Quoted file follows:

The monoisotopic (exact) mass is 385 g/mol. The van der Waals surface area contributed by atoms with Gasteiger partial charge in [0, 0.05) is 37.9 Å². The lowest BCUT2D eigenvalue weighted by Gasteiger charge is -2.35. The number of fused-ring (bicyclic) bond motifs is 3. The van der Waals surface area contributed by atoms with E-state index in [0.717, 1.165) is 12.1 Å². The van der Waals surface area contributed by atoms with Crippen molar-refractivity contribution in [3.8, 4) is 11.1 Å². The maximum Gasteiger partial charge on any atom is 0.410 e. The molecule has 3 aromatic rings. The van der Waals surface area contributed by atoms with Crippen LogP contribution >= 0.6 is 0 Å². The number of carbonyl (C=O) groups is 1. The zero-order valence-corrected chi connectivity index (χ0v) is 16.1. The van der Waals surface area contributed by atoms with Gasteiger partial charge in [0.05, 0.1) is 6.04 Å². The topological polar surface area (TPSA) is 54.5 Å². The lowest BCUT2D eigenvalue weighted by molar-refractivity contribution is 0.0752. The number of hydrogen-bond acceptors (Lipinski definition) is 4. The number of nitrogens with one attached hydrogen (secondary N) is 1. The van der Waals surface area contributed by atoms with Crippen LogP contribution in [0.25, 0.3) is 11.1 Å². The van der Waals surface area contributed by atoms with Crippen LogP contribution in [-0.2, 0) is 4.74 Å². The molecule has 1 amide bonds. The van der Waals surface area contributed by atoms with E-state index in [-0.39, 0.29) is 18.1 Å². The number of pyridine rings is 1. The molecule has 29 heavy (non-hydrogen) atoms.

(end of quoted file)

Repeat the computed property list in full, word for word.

The monoisotopic (exact) mass is 385 g/mol. The van der Waals surface area contributed by atoms with Gasteiger partial charge in [0, 0.05) is 37.9 Å². The lowest BCUT2D eigenvalue weighted by Gasteiger charge is -2.35. The number of fused-ring (bicyclic) bond motifs is 3. The van der Waals surface area contributed by atoms with E-state index in [0.717, 1.165) is 12.1 Å². The van der Waals surface area contributed by atoms with Crippen molar-refractivity contribution in [3.8, 4) is 11.1 Å². The maximum Gasteiger partial charge on any atom is 0.410 e. The molecule has 3 aromatic rings. The van der Waals surface area contributed by atoms with Crippen LogP contribution >= 0.6 is 0 Å². The number of carbonyl (C=O) groups is 1. The zero-order valence-corrected chi connectivity index (χ0v) is 16.1. The van der Waals surface area contributed by atoms with Gasteiger partial charge in [0.05, 0.1) is 6.04 Å². The topological polar surface area (TPSA) is 54.5 Å². The lowest BCUT2D eigenvalue weighted by molar-refractivity contribution is 0.0752. The number of hydrogen-bond acceptors (Lipinski definition) is 4. The number of nitrogens with one attached hydrogen (secondary N) is 1. The van der Waals surface area contributed by atoms with Crippen LogP contribution in [0.25, 0.3) is 11.1 Å². The van der Waals surface area contributed by atoms with Crippen LogP contribution in [-0.2, 0) is 4.74 Å². The molecule has 1 amide bonds. The van der Waals surface area contributed by atoms with E-state index in [-0.39, 0.29) is 18.1 Å². The number of pyridine rings is 1. The molecule has 29 heavy (non-hydrogen) atoms.